When I first got to Kodiak and saw bison roaming amongst the beautiful Kodiak landscape I was amazed at how magnificent an animal they were. I started looking into possibly hunting them here and in my beginning research I only came up with the Burton Ranch herd down at Pasagshak. After contacting Mr. Burton I came to the conclusion I would not be hunting them here due to the large amount of money he charged and the fact that he charged more for a "trophy" animal(anything other than a cow or young bull). I also did not feel too comfortable with the road running through his property giving access to many people viewing the Bison each day.
Fast foward a year or so and akflyfishers Bison raffle got me thinking about about them again. I scoured the internet and found an article written several years ago about two ranchers that brought Bison here back in the 50's (one being Bill Burton). I did a search on the second rancher and came up with absolutely nothing about him except a phone number from the phone book. I figured I would give it a shot and call the number to see what I could find out. The gentleman told me that he did have a herd here on Kodiak that roamed Ugak Bay, off the road system, he charged less than half of what Burton charged, and I was going to be able to hunt any animal from a cow to the largest herd bull with no difference in the cost. I got off the phone completely thrilled and set out to find a few guys who wanted to split the cost & meat with me.
Friday, November 26th rolled around and I found myself and 10 of my buddies and co-workers fueling two jeeps and 6 ATV's at 6:30 am getting ready to head out to Saltery Cove. After 16 miles down the trail and three hours later we were at the cove overlooking a large flat grassy area where the Bison usually graze, only to find no Bison!! We parked the Jeeps and sent out the ATV's in different directions on scouting trips to hopefully locate the herd. After 45 minutes one guy raced back to report he found a herd of about 100 grazing on the edge of the wood line about 2 miles away. We cruised down to the edge of the cove and parked the ATV's with the Bison in sight about 500 yards away. The 11 of us walked in a low depression out of the animals sight until we were 100 yards away. I broke out my spotting scope and began looking at different animals while everyone else called out which ones looked big to them. I found picking out one particular animal to be extremely difficult. They all looked big to me, and the one's that appeared to be bulls all looked similar in size, but not quite mature like we were looking for. About the time we were thinking about just picking one and making a plan for the stalk, a bull stepped out that definitely stood out from the others. He was larger, darker, and had a much bigger beard than any of the others. I watched him for about 15 minutes as he pushed around smaller bulls and displayed his dominance. Our group collectively decided this was the one to go after, and a plan was made for me to get within bow range of this 2000 pound animal and send an arrow flying!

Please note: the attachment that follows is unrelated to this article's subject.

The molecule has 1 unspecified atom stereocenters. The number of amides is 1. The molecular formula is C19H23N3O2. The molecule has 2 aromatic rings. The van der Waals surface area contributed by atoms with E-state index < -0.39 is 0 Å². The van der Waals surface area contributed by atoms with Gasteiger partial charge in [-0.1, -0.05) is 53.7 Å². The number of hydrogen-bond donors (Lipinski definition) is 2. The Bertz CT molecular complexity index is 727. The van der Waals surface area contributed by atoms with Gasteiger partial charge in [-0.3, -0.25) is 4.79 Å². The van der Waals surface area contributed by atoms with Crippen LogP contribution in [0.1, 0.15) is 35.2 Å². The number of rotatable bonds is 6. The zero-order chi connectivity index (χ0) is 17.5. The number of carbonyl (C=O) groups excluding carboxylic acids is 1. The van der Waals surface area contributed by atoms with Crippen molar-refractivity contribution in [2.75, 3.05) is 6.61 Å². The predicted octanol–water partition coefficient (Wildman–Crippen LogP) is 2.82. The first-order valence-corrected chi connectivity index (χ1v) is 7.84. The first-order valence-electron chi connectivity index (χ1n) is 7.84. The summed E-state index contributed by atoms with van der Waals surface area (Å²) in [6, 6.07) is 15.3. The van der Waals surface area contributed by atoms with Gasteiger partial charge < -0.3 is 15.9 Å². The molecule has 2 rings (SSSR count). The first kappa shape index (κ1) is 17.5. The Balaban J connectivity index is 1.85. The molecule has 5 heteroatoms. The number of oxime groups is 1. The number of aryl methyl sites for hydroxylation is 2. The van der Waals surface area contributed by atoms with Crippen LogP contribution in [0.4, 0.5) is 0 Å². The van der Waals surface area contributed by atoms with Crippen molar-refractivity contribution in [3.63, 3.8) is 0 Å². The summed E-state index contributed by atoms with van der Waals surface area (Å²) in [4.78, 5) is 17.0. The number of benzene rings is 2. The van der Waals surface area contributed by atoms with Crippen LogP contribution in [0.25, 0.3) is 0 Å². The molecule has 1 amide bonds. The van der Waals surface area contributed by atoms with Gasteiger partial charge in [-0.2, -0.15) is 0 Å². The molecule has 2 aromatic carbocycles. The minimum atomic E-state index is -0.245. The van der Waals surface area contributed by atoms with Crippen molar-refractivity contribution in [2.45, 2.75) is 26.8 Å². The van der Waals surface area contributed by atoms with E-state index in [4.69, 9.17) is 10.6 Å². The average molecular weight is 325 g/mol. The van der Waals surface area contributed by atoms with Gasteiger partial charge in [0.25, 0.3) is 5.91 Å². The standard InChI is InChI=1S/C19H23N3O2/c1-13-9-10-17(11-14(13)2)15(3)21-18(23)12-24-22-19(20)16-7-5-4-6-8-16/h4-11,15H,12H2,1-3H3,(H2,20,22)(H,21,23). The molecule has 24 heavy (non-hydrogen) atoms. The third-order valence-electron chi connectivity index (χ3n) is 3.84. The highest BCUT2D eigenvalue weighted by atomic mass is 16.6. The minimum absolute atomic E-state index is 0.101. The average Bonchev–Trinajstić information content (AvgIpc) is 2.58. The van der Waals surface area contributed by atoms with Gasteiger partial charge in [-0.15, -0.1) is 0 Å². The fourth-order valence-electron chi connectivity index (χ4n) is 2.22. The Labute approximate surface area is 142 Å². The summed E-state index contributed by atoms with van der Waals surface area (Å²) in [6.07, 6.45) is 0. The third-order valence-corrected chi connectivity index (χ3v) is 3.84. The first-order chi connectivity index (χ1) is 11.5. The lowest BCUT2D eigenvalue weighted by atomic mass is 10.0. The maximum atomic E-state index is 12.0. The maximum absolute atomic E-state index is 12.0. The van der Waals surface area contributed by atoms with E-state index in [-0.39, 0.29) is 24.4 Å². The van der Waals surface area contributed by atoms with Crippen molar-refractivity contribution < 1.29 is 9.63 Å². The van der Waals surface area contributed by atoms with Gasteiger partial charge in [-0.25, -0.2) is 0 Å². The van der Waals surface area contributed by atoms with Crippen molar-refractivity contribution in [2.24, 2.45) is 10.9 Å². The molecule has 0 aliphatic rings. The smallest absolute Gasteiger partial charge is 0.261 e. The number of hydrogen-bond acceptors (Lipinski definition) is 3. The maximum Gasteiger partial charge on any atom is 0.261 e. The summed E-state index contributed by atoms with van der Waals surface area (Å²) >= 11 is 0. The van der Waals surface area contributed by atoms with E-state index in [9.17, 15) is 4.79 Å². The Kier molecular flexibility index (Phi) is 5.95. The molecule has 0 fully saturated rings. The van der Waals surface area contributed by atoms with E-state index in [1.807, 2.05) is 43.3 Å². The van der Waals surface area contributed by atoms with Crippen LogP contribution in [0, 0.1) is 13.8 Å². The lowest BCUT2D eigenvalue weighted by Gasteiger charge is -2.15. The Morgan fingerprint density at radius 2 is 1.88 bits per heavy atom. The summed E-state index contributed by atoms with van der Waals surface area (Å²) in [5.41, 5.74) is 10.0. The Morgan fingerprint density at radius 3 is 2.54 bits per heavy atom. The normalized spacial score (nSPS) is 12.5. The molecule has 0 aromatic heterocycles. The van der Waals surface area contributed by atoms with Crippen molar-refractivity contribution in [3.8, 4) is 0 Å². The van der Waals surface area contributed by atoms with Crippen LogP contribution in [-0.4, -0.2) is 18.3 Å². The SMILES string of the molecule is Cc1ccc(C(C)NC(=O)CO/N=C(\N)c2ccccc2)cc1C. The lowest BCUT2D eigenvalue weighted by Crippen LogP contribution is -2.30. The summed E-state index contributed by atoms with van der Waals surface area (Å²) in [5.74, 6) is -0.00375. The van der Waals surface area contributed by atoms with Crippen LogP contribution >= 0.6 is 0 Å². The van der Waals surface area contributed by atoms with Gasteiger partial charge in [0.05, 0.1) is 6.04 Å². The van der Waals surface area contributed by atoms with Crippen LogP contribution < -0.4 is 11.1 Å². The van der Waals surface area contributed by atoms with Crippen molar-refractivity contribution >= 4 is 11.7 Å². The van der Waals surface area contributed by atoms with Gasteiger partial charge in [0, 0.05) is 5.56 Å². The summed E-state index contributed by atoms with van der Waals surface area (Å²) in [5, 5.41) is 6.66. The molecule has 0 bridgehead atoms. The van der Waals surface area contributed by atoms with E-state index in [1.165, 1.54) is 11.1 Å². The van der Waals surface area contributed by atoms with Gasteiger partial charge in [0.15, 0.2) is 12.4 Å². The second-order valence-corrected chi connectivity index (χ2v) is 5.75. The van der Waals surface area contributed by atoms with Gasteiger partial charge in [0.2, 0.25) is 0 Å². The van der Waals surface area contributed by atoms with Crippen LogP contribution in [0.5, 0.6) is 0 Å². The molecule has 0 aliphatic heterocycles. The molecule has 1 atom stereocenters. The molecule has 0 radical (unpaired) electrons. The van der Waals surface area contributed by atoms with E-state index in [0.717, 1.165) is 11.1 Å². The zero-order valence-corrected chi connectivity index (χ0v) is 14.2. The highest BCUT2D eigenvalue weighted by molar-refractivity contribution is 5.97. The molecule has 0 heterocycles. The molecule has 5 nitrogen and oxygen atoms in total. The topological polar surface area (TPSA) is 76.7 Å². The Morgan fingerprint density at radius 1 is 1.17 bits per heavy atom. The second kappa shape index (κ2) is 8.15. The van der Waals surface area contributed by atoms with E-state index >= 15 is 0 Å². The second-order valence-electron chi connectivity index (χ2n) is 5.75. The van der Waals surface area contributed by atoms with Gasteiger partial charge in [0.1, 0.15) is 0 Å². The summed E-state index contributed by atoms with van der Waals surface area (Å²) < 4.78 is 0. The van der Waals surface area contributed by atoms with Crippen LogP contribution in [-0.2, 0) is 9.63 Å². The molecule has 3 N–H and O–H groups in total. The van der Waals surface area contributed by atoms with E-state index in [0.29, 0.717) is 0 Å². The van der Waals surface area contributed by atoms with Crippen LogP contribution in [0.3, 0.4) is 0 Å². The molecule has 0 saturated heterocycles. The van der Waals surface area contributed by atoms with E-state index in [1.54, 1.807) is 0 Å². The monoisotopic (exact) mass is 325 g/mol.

With a backup gunner and a guy videotaping in tow, I backtracked a few hundred yards to a river bed that ran through the woods behind the Bison. When we thought we had gone far enough we cut through the woods and slowly worked our way though the crispy leaves until we could see the herd though the trees. By this time the animals had moved around a bit and with our limited view though the woods we could not make out which Bison we were going after. I made my way to the edge and at one point had drawn my bow on the wrong Bison before I saw the dark one with the large beard step out from behind a small group of lesser bulls. After the shot the Bison ran 40 yards and collapsed with the entire herd grouping around their fallen leader. The remainder of our group who were watching the action from their spotting knob had retreived their ATV's and raced in to scare the herd back into the woods. We took our photos and made short work of quartering the animal and headed back to camp.
I have been fortunate enough to have hunted 7 out of the 10 big game species in Alaska so far. Each one has had it's own challenges and excitements and although this one was a quick hunt, I would certainly do it again in a heartbeat if given the chance. In the grand scheme this was not the most challenging of the hunts I have been on, but being 40 yards from a incredible animal that large with a stick and string made my heart beat just as hard if not more than any other hunt I have been on. With a few guys the cost of this trip is a great deal, great meat, and a great adventure! Here are a few pictures...